Astronomers Say These Strange Signals Coming From Space Are Probably From Aliens

It’s becoming more and more unlikely that we’re alone in the universe.

Image via Free Photos/Pixabay.

Ever since we gained a sense of our place in the universe, we’ve been waiting for the day when extraterrestrial intelligent life would make itself known. According to research published in Publications of the Astronomical Society of the Pacific, it appears we are probably getting closer to that day.

In a preprint version of the paper that was published online, the authors offer an alternative to its primary title, calling their findings “signals probably from extraterrestrial intelligence.” Apparently, astronomers have been hearing strange signals from an unusually small portion of stars — 234 out of 2.5 million — after surveying a vast swath of the sky. In the paper, scientists Ermanno Borra and Eric Trottier, both from Laval University in Quebec, write:

“We find that the detected signals have exactly the shape of an ETI (extraterrestrial intelligence) signal predicted in the previous publication and are therefore in agreement with this hypothesis. The fact that they are only found in a very small fraction of stars within a narrow spectral range centered near the spectral type of the sun is also in agreement with the ETI hypothesis.”

Basically, due to the small sample size and unusual method by which the team received the signals, astronomers came to the conclusion that they could only be the work of intelligent beings. To support their argument, they collected the groundbreaking data with a massive telescope — otherwise known as the Sloan Digital Sky Survey.

As exciting as these findings sound, there is still work to be done to confirm the presence of extraterrestrial life. In agreement are the study’s authors and the alien life search group Breakthrough Listen, backed by Stephen Hawking and Mark Zuckerberg.

But the $100 million dollar organization warns alien enthusiasts not to celebrate just yet. To prove the veracity of these signals, at least two independent research teams would have to conduct their own research and come to the same conclusions. As they reiterated in a statement, “It is too early to unequivocally attribute these purported signals to the activities of extraterrestrial civilizations. Extraordinary claims require extraordinary evidence.”

Even with the little information we have so far, it’s inspiring to think there could be life in the universe beyond our own tiny sphere. Our incessant search for life easily equates to a search for humanity’s purpose and place in the vast unknown of space. And ultimately, as we find evidence for civilizations existing light years away from our own, we can finally absorb the reality that we humans are far more alike than we are dissimilar.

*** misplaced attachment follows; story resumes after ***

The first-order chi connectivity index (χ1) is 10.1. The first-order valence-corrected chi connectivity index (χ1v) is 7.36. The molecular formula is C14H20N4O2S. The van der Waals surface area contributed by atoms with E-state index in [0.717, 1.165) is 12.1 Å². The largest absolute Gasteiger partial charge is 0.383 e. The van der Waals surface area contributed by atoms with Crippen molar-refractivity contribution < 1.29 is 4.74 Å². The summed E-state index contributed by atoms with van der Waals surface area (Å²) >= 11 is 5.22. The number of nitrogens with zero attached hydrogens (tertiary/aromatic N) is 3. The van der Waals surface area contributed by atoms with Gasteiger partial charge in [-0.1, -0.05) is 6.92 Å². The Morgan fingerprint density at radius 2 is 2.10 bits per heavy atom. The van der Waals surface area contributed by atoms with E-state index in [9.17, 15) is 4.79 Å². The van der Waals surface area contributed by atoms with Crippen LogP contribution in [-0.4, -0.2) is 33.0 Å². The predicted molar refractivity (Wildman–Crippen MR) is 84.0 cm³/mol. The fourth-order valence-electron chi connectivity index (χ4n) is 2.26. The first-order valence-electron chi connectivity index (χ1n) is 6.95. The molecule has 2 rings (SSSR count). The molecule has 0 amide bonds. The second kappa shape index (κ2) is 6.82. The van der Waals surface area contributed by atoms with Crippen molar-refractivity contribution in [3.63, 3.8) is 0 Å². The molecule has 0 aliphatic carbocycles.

Some beauty pageants, like the Miss America competition, have done away with the swimsuit portions of the competitions, thus dipping their toes in the 21st century. Other aspects of beauty pageants remain stuck in the 1950s, and we're not even talking about the whole "judging women mostly on their looks" thing. One beauty pageant winner was disqualified for being a mom, as if you can't be beautiful after you've had a kid. Now she's trying to get the Miss World competition to update their rules.

Veronika Didusenko won the Miss Ukraine pageant in 2018. After four days, she was disqualified because pageant officials found out she was a mom to 5-year-old son Alex, and had been married. Didusenko said she had been aware of Miss World's rule barring mother from competing, but was encouraged to compete anyways by pageant organizers.

Keep Reading Show less

One mystery in our universe is a step closer to being solved. NASA's Parker Solar Probe launched last year to help scientists understand the sun. Now, it has returned its first findings. Four papers were published in the journal Nature detailing the findings of Parker's first two flybys. It's one small step for a solar probe, one giant leap for mankind.

It is astounding that we've advanced to the point where we've managed to build a probe capable of flying within 15 million miles from the surface of the sun, but here we are. Parker can withstand temperatures of up to 2,500 degrees Fahrenheit and travels at 430,000 miles per hour. It's the fastest human-made vehicle, and no other human-made object has been so close to the sun.

Keep Reading Show less
via Sportstreambest / Flickr

Since the mid '90s the phrase "God Forgives, Brothers Don't" has been part of the U.S. Military Academy at West Point's football team's lexicon.

Over the past few years, the team has taken the field flying a black skull-and-crossbones flag with an acronym for the phrase, "GFBD" on the skull's upper lip. Supporters of the team also use it on social media as #GFBD.

Keep Reading Show less